The per-radio limit is about 200 associations. One association will likely hit the per-AP limit first. Unlike Cisco Unified Wireless Network, autonomous Cisco IOS supports per-SSID/per-AP association limits. This limit is configured using the max-associations CLI, under dot11 SSID. The maximum number is 255 associations (which is also the default number).

How to Configure Aggressive Load Balancing

Configuring Aggressive Load Balancing

SUMMARY STEPS

    1.    configure terminal

    2.    wireless load-balancing window client-count

    3.    wireless load-balancing denial denial-count

    4.    end

    5.    wlan wlan_profile_name wlan_ID SSID_network_name load-balance

    6.    end


DETAILED STEPS
      Command or Action Purpose
    Step 1 configure terminal


    Example:
    Controller# configure terminal
     

    Enters global configuration mode.

     
    Step 2 wireless load-balancing window client-count


    Example:
    Controller(config)# wireless load-balancing window 1
     

    Sets the client window for aggressive load balancing. You can enter a value between 0 and 20 for the client_count parameter.

     
    Step 3 wireless load-balancing denial denial-count


    Example:
    Controller(config)# wireless load-balancing denial-count 1
     

    Sets the denial count for load balancing. You can enter a value between 0 and 10 for the denial_count parameter.

     
    Step 4 end


    Example:
    Controller(config)# end
     

    Returns to privileged EXEC mode. Alternatively, you can also press Ctrl-Z to exit global configuration mode.

     
    Step 5 wlan wlan_profile_name wlan_ID SSID_network_name load-balance


    Example:
    Controller(config)# wlan wlan1 25 ssid12
    Controller(config-wlan)# load-balance
     

    Enables or disables aggressive load balancing on specific WLANs.

    You can enter a value between 1 and 512 for the wlan_ID parameter.

    You can enter the up to 32 alphanumeric characters for SSID_network_name parameter.

     
    Step 6 end


    Example:
    Controller(config)# end
     

    Returns to privileged EXEC mode. Alternatively, you can also press Ctrl-Z to exit global configuration mode.

     

    Monitoring Aggressive Load Balancing

    This section describes the new command for aggressive load balancing.

    The following command can be used to monitor aggressive load balancing on the controller.

    Table 1 Monitoring Aggressive Load Balancing Command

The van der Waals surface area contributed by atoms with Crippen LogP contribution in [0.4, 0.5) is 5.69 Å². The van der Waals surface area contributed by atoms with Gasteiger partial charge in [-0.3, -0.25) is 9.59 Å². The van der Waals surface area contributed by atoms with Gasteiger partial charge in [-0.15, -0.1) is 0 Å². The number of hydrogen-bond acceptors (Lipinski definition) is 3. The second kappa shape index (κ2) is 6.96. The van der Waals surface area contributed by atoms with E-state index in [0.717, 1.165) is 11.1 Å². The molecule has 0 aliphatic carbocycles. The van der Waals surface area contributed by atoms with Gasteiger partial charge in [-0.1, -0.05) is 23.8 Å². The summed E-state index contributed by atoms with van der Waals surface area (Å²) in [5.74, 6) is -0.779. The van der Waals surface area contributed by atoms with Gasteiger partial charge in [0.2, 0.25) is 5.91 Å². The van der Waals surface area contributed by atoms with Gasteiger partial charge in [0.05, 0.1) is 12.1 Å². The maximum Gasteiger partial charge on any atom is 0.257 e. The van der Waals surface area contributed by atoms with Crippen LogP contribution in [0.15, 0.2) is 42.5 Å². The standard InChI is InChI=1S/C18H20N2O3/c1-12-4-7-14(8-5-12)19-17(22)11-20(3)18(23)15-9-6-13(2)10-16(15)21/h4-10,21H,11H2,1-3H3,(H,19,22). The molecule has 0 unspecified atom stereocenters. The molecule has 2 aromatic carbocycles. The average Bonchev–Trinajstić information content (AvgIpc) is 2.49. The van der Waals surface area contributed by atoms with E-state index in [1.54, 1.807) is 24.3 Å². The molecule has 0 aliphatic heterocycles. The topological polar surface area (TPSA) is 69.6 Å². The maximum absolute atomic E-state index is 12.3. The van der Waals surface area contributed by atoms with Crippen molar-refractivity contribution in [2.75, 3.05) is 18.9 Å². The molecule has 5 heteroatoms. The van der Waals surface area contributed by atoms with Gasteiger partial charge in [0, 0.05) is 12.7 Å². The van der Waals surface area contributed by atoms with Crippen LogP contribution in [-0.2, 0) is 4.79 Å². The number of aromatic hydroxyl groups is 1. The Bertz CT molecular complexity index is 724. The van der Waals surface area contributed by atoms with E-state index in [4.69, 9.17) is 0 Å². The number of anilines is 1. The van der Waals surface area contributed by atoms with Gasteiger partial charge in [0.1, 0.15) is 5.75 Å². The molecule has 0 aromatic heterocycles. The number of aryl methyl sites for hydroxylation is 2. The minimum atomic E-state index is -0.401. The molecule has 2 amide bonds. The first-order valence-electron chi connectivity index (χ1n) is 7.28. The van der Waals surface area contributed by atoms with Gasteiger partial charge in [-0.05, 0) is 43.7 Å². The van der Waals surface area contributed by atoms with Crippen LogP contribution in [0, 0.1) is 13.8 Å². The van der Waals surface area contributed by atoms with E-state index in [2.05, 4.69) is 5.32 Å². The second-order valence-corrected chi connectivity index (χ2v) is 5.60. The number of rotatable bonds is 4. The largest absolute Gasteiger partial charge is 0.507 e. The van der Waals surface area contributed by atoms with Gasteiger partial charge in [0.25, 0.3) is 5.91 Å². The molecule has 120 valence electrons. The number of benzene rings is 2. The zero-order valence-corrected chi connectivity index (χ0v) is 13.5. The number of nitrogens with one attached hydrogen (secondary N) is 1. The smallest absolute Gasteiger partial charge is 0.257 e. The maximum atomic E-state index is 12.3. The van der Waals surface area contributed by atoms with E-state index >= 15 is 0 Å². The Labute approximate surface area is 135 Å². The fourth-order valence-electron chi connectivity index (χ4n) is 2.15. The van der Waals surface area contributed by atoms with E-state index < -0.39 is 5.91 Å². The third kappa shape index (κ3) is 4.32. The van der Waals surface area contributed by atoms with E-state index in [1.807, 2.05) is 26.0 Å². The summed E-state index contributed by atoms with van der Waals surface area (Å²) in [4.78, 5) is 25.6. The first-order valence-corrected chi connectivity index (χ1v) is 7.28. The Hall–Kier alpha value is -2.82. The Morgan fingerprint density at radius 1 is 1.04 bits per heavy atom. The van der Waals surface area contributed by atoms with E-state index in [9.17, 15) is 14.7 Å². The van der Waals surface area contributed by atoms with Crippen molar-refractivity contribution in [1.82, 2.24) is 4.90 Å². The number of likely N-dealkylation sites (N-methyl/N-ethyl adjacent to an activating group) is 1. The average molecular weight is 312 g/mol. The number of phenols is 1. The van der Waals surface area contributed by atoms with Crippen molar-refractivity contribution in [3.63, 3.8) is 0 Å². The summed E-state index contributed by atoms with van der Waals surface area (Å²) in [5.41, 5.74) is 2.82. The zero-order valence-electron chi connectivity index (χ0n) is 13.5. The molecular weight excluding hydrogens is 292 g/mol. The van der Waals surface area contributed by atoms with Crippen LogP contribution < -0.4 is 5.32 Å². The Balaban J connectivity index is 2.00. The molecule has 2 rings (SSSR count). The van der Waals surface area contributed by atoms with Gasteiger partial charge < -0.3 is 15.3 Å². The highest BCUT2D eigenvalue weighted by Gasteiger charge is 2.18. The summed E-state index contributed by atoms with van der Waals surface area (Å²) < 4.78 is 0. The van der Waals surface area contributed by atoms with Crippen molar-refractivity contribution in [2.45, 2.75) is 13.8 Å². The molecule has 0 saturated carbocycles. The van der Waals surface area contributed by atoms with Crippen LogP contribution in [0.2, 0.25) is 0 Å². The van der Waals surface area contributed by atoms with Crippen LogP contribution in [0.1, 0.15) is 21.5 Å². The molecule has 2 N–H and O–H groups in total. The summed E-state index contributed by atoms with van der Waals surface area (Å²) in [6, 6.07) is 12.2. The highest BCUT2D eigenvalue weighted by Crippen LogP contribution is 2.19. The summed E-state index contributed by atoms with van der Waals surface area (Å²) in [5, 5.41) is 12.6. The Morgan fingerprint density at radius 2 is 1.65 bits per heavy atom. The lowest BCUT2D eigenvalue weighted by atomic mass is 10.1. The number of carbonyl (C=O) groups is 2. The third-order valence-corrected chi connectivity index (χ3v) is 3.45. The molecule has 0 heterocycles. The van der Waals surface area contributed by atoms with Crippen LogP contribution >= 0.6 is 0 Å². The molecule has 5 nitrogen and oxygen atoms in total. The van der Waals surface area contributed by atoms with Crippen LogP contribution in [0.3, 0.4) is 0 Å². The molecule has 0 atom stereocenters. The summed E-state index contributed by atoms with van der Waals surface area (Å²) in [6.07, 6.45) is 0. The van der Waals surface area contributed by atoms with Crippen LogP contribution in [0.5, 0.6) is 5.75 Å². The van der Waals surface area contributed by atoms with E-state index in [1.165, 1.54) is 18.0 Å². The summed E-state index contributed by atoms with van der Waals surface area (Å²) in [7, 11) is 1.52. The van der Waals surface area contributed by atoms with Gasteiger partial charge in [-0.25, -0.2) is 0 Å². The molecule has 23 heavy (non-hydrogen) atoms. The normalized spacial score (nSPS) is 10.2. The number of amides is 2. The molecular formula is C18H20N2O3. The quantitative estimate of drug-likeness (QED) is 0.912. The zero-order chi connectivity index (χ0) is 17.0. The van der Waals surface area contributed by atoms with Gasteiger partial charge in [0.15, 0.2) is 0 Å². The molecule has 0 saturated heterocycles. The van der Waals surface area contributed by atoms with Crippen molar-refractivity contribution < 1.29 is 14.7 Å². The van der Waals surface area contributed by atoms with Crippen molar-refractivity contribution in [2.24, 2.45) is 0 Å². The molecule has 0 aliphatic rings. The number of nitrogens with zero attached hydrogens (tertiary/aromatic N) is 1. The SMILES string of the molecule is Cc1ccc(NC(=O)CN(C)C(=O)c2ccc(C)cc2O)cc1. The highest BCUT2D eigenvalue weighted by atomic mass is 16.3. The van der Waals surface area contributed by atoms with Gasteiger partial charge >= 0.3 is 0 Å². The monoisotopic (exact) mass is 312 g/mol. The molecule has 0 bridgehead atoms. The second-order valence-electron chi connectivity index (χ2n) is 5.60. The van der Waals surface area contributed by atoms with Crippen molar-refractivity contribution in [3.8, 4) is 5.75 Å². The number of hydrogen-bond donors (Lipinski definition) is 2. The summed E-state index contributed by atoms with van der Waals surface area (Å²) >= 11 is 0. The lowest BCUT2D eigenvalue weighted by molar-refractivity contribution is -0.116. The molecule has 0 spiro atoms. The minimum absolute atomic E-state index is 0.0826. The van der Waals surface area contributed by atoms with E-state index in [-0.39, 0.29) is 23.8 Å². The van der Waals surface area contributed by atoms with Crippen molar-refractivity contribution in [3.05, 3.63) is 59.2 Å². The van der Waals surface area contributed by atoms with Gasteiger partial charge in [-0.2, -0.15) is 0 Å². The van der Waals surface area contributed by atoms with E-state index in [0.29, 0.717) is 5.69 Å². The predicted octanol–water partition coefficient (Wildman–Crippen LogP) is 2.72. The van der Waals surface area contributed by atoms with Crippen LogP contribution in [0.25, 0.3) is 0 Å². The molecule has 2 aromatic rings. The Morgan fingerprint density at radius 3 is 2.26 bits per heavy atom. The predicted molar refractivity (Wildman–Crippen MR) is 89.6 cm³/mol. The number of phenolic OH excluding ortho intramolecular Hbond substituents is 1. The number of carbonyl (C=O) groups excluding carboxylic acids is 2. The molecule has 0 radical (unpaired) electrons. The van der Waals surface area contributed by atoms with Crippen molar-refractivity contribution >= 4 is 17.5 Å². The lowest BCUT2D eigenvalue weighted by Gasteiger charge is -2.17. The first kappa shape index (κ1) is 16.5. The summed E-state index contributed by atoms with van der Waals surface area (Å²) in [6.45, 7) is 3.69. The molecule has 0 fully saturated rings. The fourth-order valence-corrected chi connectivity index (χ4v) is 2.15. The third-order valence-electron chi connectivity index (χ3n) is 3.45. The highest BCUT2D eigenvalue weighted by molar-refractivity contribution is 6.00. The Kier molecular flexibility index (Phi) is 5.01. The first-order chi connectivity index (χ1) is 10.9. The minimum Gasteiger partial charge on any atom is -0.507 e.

Command

    Purpose

    show wireless load-balancing

    Displays the status of the load-balancing feature.

    Examples: Aggressive Load Balancing Configuration

    This example shows how to configure the load balancing denial count:
    Controller# configure terminal
    Controller(config)# wireless load-balancing denial-count 1
    Controller(config)# end
    Controller# show wireless load-balancing
    
    This example shows how to configure the client window for aggressive load balancing:
    Controller# configure terminal
    Controller(config)# wireless load-balancing window 1
    Controller(config)# end
    Controller# show wireless load-balancing
    
    This example shows how to configure load balancing on specific WLAN:
    Controller# configure terminal
    Controller(config)# wlan wlan1 25 ssid12
    Controller(config-wlan)# load-balance
    Controller(config)# end
    Controller# show wireless load-balancing
    

    Additional References for Aggressive Load Balancing

    Related Documents

    Related Topic Document Title
    System management commands

    System Management Command Reference Guide, Cisco IOS XE Release 3SE (Cisco WLC 5700 Series)

    Standards and RFCs

    Standard/RFC Title
    None

    MIBs

    MIB MIBs Link
    All supported MIBs for this release.

    To locate and download MIBs for selected platforms, Cisco IOS releases, and feature sets, use Cisco MIB Locator found at the following URL:

    http:/​/​www.cisco.com/​go/​mibs

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    Feature History and Information For Performing Aggressive Load Balancing Configuration

    Release Feature Information
    Cisco IOS XE 3.2SE This feature was introduced.